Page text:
“Modern Family” star Sofia Vergara and Florida businessman Nick Loeb are fighting over their two frozen female embryos.
He wants to be able to bring the embryos to term with another woman. She isn’t ready to do anything with them right now and wants to keep them frozen.
Her lawyer, Fred Silberberg, also maintains that she couldn’t destroy the embryos even if she wanted to because of legal consent forms both signed in November 2013 to prevent either party from taking such unilateral action.
In a New York Times op-ed piece published Wednesday (April 29), Loeb, 39, is keeping the battle in the public eye, laying out his case by writing:
“When we create embryos for the purpose of life, should we not define them as life, rather than as property? Does one person’s desire to avoid biological parenthood (free of any legal obligations) outweigh another’s religious beliefs in the sanctity of life and desire to be a parent? A woman is entitled to bring a pregnancy to term even if the man objects. Shouldn’t a man who is willing to take on all parental responsibilities be similarly entitled to bring his embryos to term even if the woman objects? These are issues that, unlike abortion, have nothing to do with the rights over one’s own body, and everything to do with a parent’s right to protect the life of his or her unborn child.”
Loeb, who markets a relish called Onion Crunch, says in the article that he’s half Jewish and a baptized Episcopalian, but he was most influenced by the religion of his Catholic nanny. He described himself as “pro-parent” rather than using the more common “pro-life” label used by the Catholic church.
Like the church, Loeb believes life begins at conception, the embryos are thus human beings and cannot be destroyed or left frozen indefinitely.
But the Catholic Church is firmly opposed to the creation of embryos through in vitro fertilization for that reason and because of this kind of dispute: What happens to the embryos that are not brought to term?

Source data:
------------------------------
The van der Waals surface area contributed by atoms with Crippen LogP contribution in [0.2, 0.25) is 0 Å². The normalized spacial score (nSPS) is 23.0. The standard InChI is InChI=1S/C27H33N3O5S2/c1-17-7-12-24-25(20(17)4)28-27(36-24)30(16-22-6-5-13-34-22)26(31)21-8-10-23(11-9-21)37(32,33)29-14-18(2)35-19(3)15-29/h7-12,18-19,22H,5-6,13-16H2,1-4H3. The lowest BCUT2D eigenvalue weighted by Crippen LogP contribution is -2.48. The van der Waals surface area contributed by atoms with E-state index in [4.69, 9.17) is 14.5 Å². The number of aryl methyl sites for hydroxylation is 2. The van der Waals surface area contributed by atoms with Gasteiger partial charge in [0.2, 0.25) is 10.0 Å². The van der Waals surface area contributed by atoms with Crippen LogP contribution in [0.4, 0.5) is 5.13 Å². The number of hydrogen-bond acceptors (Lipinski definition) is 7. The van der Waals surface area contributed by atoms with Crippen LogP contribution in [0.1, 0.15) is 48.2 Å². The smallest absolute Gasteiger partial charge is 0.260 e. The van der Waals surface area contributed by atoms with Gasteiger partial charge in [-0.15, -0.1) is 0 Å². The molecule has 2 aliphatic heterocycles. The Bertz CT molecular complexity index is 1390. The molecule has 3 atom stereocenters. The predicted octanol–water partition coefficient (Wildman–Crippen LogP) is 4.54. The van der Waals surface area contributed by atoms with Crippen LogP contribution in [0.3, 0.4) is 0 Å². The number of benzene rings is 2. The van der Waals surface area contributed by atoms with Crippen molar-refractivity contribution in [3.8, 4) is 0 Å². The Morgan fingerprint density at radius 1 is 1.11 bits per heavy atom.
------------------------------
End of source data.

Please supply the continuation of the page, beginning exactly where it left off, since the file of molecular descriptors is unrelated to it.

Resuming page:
“One reproductive technology which the Church has clearly and unequivocally judged to be immoral is in vitro fertilization or IVF,” according to the website of the U.S. Conference of Catholic Bishops. “Unfortunately, most Catholics are not aware of the Church’s teaching, do not know that IVF is immoral, and some have used it in attempting to have children.”
Loeb’s article today echoes much of what his lawyer said in a statement to People magazine on April 20. The crux of it then — and now — is that Loeb wants to be a parent. “I have always dreamed of being a father.”
He adds: “Many have asked me: Why not just move on and have a family of your own? I have every intention of doing so. But that doesn’t mean I should let the two lives I have already created be destroyed or sit in a freezer until the end of time.”
One thing Loeb did not address is how he plans to bring the frozen embryos to term, since that would require either a surrogate or a new fiancee or wife willing to be implanted with Vergara’s embryo.
Vergara, 42, who has an adult son, Manolo, got engaged to Joe Manganiello in December.
Neither she nor her lawyer had a response to Loeb’s op-ed piece.
(Ann Oldenburg and Maria Puente write for USA Today)
KRE END OLDENBURG